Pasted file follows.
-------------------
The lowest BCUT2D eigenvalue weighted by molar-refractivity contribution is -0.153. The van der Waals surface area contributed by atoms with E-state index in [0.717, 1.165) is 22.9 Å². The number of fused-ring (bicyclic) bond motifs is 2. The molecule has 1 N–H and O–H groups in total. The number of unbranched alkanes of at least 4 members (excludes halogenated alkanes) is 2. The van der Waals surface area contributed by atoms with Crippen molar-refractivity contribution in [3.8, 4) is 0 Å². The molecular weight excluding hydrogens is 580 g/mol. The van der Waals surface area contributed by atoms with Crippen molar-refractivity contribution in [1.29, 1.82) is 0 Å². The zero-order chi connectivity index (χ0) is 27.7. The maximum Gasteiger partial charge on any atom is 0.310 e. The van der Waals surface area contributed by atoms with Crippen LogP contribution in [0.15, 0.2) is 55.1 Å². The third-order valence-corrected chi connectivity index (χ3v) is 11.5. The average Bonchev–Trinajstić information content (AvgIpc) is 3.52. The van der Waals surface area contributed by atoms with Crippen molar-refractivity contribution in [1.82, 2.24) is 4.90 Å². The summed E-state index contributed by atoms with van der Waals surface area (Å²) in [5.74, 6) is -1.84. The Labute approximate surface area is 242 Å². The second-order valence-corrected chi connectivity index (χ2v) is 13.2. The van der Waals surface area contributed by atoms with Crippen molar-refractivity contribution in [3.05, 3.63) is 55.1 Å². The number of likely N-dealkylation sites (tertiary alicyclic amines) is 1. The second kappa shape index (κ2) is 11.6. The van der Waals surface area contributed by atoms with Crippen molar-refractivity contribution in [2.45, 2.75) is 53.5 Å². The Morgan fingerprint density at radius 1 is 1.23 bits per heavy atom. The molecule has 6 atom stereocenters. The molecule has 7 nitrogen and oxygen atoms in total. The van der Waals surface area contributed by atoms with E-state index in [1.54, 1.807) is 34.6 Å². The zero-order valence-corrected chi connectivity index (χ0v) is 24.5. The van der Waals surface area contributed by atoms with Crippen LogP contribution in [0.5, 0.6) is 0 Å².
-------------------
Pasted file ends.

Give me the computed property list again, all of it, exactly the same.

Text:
The lowest BCUT2D eigenvalue weighted by molar-refractivity contribution is -0.153. The van der Waals surface area contributed by atoms with E-state index in [0.717, 1.165) is 22.9 Å². The number of fused-ring (bicyclic) bond motifs is 2. The molecule has 1 N–H and O–H groups in total. The number of unbranched alkanes of at least 4 members (excludes halogenated alkanes) is 2. The van der Waals surface area contributed by atoms with Crippen molar-refractivity contribution in [3.8, 4) is 0 Å². The molecular weight excluding hydrogens is 580 g/mol. The van der Waals surface area contributed by atoms with Crippen molar-refractivity contribution in [1.29, 1.82) is 0 Å². The zero-order chi connectivity index (χ0) is 27.7. The maximum Gasteiger partial charge on any atom is 0.310 e. The van der Waals surface area contributed by atoms with Crippen LogP contribution in [0.15, 0.2) is 55.1 Å². The third-order valence-corrected chi connectivity index (χ3v) is 11.5. The average Bonchev–Trinajstić information content (AvgIpc) is 3.52. The van der Waals surface area contributed by atoms with Crippen molar-refractivity contribution in [1.82, 2.24) is 4.90 Å². The summed E-state index contributed by atoms with van der Waals surface area (Å²) in [5.74, 6) is -1.84. The Labute approximate surface area is 242 Å². The second-order valence-corrected chi connectivity index (χ2v) is 13.2. The van der Waals surface area contributed by atoms with Crippen molar-refractivity contribution in [3.05, 3.63) is 55.1 Å². The number of likely N-dealkylation sites (tertiary alicyclic amines) is 1. The second kappa shape index (κ2) is 11.6. The van der Waals surface area contributed by atoms with Crippen molar-refractivity contribution in [2.45, 2.75) is 53.5 Å². The Morgan fingerprint density at radius 1 is 1.23 bits per heavy atom. The molecule has 6 atom stereocenters. The molecule has 7 nitrogen and oxygen atoms in total. The van der Waals surface area contributed by atoms with E-state index in [1.54, 1.807) is 34.6 Å². The zero-order valence-corrected chi connectivity index (χ0v) is 24.5. The van der Waals surface area contributed by atoms with Crippen LogP contribution in [0.5, 0.6) is 0 Å².